Derby-based composer Richard J Birkin has composed an original soundtrack to accompany six-part spoken word essay A Lonely Isle, which focuses on the island of Rockall.
Following on from 2016 album Vigils, and soundtracks including for the Radio 4 adaptation of Reservoir 13, Birkin has created for A Lonely Isle sparse compositions which give the sense of the isolation and the wilderness of Rockall. Across six parts A Lonely Isle draws on accounts from the last 200 years to tell the story of the remote island, ‘a minute speck in a gigantic seam, an outpost in the Atlantic Island.
From its discovery in 1811 when a landing party from HMS Endymion scrambled up its face, to the political and industrial reasons why the uninhabited outpost has been claimed by Britain the six parts check in at around two minutes each and were written and narrated by Matthew Sherat with additional voice from Matt Addis, with the series produced and directed by Ann Scantlebury.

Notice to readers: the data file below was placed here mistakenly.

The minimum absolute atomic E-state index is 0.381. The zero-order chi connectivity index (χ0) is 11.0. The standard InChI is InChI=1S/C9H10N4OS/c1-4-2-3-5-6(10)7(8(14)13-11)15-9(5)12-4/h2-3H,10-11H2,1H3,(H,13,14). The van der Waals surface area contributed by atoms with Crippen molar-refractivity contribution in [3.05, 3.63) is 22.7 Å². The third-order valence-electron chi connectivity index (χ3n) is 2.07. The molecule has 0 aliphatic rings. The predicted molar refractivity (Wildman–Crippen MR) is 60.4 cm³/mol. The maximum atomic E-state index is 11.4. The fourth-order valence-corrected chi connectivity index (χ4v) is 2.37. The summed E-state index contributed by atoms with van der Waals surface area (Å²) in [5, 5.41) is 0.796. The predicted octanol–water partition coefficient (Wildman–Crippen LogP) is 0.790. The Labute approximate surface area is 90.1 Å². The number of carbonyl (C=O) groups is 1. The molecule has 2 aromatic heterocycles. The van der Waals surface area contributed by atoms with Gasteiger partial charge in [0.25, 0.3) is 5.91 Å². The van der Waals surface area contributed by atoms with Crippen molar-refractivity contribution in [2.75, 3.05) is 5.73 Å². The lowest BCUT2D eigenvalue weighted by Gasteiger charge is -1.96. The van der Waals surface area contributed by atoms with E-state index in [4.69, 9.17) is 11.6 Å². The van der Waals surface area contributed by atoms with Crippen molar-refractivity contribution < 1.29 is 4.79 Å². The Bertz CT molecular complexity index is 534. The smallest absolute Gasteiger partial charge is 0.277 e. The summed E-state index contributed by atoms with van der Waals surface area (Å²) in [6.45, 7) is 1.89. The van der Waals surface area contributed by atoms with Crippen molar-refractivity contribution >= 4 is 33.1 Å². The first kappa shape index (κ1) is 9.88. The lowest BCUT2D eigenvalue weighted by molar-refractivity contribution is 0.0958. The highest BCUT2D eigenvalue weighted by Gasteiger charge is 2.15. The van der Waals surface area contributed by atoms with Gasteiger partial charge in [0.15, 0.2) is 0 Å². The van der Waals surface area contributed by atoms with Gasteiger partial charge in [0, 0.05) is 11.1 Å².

Birkin’s score sits subtly beneath the spoken word essay, unobtrusive by undeniably there – just like the island itself. Piano and strings sparsely bring together melodies draw out the anecdotes which reflect the hold Rockall has had on many lives, and the witness it has stood to many deaths too. Often defined by the space the seas around it the music anchors these anecdotes to the rock they speak of, echoing the vastness of the ocean and both the safety and the danger offered by the small speck of land.
“At Rockall many have died, sadly and hardly, in the cruel sea; near it many good, tough men work and find us hard-earned food; upon Rockall a few have stood or clung, with some difficulty and sometimes in danger; from it a few little scientific secrets have been wrested by the lucky ones. Rockall must still have many secrets, and I hope that those who come to it, as come they must to-morrow, or the next day, will be as lucky as I.”
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